The United States should submit to the jurisdiction of an International Court
Debate Rounds (3)
Point 1.) The Failure of the Nuremberg Trials
The Nuremberg Trials were the Trials against the Nazis for war crimes, and crimes against humanity.
Sub-point a.) The Nuremberg Trials were a failure. Many of the true Nazi supporters did not receive their just punishment. If we had a new national court administer the punishments, it would have been much more effective.
Sub-point b.) Many of Hitler's top officials escaped true justice, because this international court failed to prosecute them for their war crimes, and crimes against humanity. Is this true justice? Is it true justice to let people who commited crimes be let go? No! If we had a national court take care of the Nazi criminals, we wouldn't have let 50,000 Nazis escape. They would have been punished justly for their crimes.
Point 2.) An International Court could be easily corrupted. A series of alliances could be made, and they could use their power in the court to destroy their enemies. If you're skeptical, I'll draw a scenario. Let's assume Fiat, or in layman terms, assume that the Affirmative's plan of setting up an International Court is put into effect. This court would have a representative from every country around the world have a say in this court. However, the United States, the Countries of Europe, and their Allies, could band together and claim that Russia or China was unethical, and that they needed to lose their sovereignty. Countries would be thrown into chaos. Using Justice to destroy your enemies is not something just to do. This is what is believed to happen by many court experts. "A court in which every country around the world, regardless of alliances towards others, it would be a disaster. Allianes would be formed, broken, and chaos would ensure over this great power of an international court. In the end, there are only two possibilities, the court falls apart as nations withdraw, or the Third, and Last World War begins.
My third and last point: National Sovereignty is more important than a lawless justice. A country is defined as a group of people who work together towards a common goal. The country is also defined as a government who has control over a certain portion of land, and their sovereignty is complete control over that area. If the United States wants to maintain sovereignty, and to remain what we defined as a country, we cannot allow an international court to have complete jurisdiction over anything, even crimes against humanity. We can punish that by ourselves in this country, and we don't need the help of an international court to do so. And as I stated earlier, it would harm us more than help. And now, I look forward to hearing your debate!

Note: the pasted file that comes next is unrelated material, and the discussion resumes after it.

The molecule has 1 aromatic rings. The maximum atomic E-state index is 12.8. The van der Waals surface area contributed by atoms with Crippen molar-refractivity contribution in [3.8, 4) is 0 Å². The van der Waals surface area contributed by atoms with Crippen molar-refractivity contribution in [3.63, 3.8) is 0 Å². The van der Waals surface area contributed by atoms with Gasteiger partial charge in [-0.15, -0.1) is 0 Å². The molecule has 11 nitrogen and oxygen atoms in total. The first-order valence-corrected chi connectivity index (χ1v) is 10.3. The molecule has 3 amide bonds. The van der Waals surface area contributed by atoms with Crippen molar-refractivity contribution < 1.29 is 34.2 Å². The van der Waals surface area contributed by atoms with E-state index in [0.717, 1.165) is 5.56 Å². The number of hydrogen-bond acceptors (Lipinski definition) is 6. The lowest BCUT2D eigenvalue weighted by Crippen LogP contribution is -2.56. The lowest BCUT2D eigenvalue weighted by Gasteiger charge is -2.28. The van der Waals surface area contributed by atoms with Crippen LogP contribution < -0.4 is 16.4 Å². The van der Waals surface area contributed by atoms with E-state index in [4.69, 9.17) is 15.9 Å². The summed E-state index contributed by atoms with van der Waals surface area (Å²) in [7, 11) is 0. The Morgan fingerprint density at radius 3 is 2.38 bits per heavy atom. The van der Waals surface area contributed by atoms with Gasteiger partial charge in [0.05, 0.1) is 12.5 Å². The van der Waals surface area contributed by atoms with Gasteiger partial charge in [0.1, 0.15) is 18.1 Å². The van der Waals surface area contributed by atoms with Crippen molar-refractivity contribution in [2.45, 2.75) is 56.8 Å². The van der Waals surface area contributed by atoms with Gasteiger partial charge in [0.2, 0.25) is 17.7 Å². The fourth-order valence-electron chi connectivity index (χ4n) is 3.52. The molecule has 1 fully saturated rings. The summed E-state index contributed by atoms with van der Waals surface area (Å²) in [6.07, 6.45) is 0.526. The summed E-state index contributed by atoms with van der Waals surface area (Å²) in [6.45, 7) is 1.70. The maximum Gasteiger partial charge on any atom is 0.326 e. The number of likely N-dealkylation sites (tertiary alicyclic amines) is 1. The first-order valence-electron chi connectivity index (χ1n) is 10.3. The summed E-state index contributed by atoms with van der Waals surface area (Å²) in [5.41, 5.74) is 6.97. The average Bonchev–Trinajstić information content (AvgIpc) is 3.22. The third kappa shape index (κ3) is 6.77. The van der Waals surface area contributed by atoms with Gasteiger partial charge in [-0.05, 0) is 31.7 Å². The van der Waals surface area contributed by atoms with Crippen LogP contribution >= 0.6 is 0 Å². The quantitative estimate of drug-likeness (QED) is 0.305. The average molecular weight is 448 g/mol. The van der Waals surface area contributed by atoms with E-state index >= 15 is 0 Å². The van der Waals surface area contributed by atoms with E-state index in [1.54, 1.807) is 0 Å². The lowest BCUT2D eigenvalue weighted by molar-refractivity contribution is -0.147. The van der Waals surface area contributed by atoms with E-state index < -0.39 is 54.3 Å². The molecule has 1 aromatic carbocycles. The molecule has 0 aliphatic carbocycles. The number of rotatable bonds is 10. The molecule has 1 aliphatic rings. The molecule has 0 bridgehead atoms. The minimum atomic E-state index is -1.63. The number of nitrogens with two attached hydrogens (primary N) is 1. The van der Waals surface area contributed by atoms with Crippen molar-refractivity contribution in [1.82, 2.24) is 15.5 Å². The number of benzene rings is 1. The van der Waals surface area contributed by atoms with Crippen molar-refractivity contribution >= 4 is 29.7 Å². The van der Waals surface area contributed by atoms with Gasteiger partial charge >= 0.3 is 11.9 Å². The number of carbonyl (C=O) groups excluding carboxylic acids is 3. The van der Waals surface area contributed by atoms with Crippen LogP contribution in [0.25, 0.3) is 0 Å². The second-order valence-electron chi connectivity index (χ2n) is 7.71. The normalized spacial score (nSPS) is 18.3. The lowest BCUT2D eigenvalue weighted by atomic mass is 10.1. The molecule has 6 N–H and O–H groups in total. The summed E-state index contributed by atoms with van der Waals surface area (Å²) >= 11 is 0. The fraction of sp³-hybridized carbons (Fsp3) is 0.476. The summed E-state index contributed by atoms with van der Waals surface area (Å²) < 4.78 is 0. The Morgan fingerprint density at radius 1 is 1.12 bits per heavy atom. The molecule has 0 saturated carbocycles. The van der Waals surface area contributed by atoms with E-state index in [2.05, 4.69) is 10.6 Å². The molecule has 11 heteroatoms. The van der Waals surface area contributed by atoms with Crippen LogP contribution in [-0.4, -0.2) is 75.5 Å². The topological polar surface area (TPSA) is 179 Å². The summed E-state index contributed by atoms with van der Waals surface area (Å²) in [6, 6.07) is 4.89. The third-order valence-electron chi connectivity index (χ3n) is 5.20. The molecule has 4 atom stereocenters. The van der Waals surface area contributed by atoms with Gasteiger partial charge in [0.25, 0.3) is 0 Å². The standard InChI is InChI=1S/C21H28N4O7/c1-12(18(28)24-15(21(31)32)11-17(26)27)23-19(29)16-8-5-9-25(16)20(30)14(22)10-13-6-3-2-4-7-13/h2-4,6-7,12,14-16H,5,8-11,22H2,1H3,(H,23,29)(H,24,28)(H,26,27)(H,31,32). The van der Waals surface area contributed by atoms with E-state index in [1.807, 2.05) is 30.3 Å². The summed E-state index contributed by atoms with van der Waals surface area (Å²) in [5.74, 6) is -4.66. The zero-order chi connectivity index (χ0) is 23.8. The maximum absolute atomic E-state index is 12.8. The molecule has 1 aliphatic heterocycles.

Point 1.) The Failure of the Nuremberg Trials
Sub-point a.I.) If the Nuremberg trials were a failure, my opponent has failed to explain what this had to do with the international nature of the trials - in fact, it seems likelier that all the countries involved wanted to hit the Nazis as hard as possible.
Sub-point a.II.) While the Nuremberg trials were far from perfect, they were NOT a failure in terms of not not convicting all of the right people - in fact, even though certain criminals did not receive the death penalty, the trials are more often criticized for being unlawful, specifically because the allies were abusing their rights and had no jurisdiction in Germany, therefore violating Germany's sovereignty!
It seems as if my opponent wanted the Nazis to be punished more harshly than they were, s/he could get his wish if the Allies had done exactly as they had done, but to a greater extreme.
I would also like my opponent to describe the nature of his/her proposed national court. Would it be a German national court, which would behave unpredictably, possibly letting more criminals off? Would it be, worse yet a puppet-court that only pretended to be of German origin? That would just be an international court by another name. Or would s/he prefer a court consisting of members appointed only by one country? Which country, then? And how would anybody be able to guarantee that the one country would not go on a power trip even worse than the one the Allies actually went on? The point of a jury is to establish not only guilt, but degree of guilt - it is, in fact, possible to over-punish a Nazi, and the Allies were already accused of doing this.
Sub-point b) same as above. I suspect the my opponent's counter-argument will allow me to zero in on the the issues I have with his/her position.